How Can Seattle Live King’s Legacy?

In honor of Martin Luther King Jr. Day the Emerald posed a question to community members and local officials: How can Seattle truly live Dr. King’s Legacy? Their responses follow.

Legacies are tricky. With Dr. King’s, we tend to paint with a broad brush – highlighting his charisma yet glossing over the virtue of his persistent study and growth. Dr. King was a real person – learning and evolving until the dark day he was shot. We should recognize this growth as integral to his legacy, and hold the words and actions that shortly preceded his death as the culmination of his worldview.

By 1968, after years of fighting segregation in the South, King labored over broader systemic problems like poverty and economic injustice stating, “It’s much easier to integrate a lunch counter than it is to guarantee an annual income.” Through his work, Dr. King came to recognize that black liberation would require “forcing America to face all its interrelated flaws – racism, poverty, militarism and materialism.”

He was determined to use the resources and technology of his day to eradicate poverty and to end global suffering and he implored our nation to “recognize that justice for black people cannot be achieved without radical changes in the structure of society.” We should strive to live up to these ideas here in Seattle. In King’s image, we should have hopeful rallies and clean up our neighborhoods, but we must also utilize our collective resources to organize for workers, end homelessness, and radically change the structure of our city that is leaving so many behind.

Andrew Johnston, community member


Dr. King in “The American Dream” speech in 1961 said, “As long as there is poverty in this world, no man can be totally rich even if he has a billion dollars.” The idea that individuals can somehow avoid the adverse impacts of poverty simply by hoarding wealth is false. Not only is it unjust and inequitable to have economic inequality, studies also show that the greater the economic disparity is between the rich and poor, the worse the health outcomes are for everyone in the population, including the wealthy. Dr. King’s more radical messages opposing wars of aggression and the often overlooked “Poor Peoples Campaign” that called for “a radical redistribution of economic and political power” aimed at getting at the root causes of poverty.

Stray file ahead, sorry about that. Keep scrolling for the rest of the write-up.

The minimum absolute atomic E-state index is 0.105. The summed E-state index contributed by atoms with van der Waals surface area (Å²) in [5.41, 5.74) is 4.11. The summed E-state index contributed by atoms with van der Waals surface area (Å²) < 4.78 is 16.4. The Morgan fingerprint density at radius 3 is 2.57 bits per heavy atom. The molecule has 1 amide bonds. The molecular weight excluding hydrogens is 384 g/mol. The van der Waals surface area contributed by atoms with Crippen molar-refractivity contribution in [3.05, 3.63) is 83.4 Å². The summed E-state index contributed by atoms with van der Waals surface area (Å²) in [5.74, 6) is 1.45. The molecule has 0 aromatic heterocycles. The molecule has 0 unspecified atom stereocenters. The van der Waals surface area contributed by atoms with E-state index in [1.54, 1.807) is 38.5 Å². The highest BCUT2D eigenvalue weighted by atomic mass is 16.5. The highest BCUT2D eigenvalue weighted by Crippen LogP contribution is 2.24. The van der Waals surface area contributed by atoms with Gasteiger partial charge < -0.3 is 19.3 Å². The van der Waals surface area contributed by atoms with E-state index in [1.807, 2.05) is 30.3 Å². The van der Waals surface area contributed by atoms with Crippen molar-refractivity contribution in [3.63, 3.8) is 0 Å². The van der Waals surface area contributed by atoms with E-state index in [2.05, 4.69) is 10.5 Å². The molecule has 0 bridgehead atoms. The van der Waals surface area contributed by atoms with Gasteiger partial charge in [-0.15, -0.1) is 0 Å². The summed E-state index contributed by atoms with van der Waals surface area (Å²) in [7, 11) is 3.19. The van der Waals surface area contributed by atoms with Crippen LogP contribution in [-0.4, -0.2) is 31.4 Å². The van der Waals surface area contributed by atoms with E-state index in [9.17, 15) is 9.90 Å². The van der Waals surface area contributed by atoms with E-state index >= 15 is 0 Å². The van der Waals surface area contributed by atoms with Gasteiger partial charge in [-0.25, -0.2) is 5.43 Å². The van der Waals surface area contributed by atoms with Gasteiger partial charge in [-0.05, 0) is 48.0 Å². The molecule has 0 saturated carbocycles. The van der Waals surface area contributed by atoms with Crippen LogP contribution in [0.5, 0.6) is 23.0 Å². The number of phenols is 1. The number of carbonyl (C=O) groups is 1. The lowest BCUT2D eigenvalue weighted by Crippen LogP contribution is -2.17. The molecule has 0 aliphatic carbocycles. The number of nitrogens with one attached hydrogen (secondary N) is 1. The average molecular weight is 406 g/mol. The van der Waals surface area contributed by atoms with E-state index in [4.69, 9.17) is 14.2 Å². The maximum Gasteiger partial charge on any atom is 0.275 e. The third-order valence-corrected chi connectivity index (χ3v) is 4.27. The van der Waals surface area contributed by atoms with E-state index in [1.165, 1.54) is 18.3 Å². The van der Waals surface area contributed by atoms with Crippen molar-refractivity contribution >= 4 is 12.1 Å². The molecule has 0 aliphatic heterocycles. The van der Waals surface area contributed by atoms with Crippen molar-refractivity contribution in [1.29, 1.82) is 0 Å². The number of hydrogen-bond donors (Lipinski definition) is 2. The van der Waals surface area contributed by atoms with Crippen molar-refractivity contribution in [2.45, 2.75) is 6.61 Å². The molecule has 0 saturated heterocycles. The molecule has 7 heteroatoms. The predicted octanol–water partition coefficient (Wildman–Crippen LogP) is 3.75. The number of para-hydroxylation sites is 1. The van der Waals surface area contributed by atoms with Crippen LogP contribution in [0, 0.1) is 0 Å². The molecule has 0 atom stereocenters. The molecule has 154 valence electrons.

In order to create meaningful and lasting change we must undo historically racist, classist and sexist policies to fight poverty and improve the health of our community. 50 years after his death, I stand with Dr. King and the movement supporting the revival of the Poor People’s Campaign, as the injustices he fought against still fester today. 

Teresa Mosqueda, Seattle City Councilmember  

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I think that Seattle can best live Dr. King’s legacy by continuing to promote peace, continuing to engage and empower our young people. I think it is imperative to create equitable access to facilities and programs for all of our communities.

I am very proud of our city. There are so many organizations and just members of our community who are committed to getting better, and doing better, by showing the community how and what peaceful collaboration looks like. 

Cortez Charles, community organizer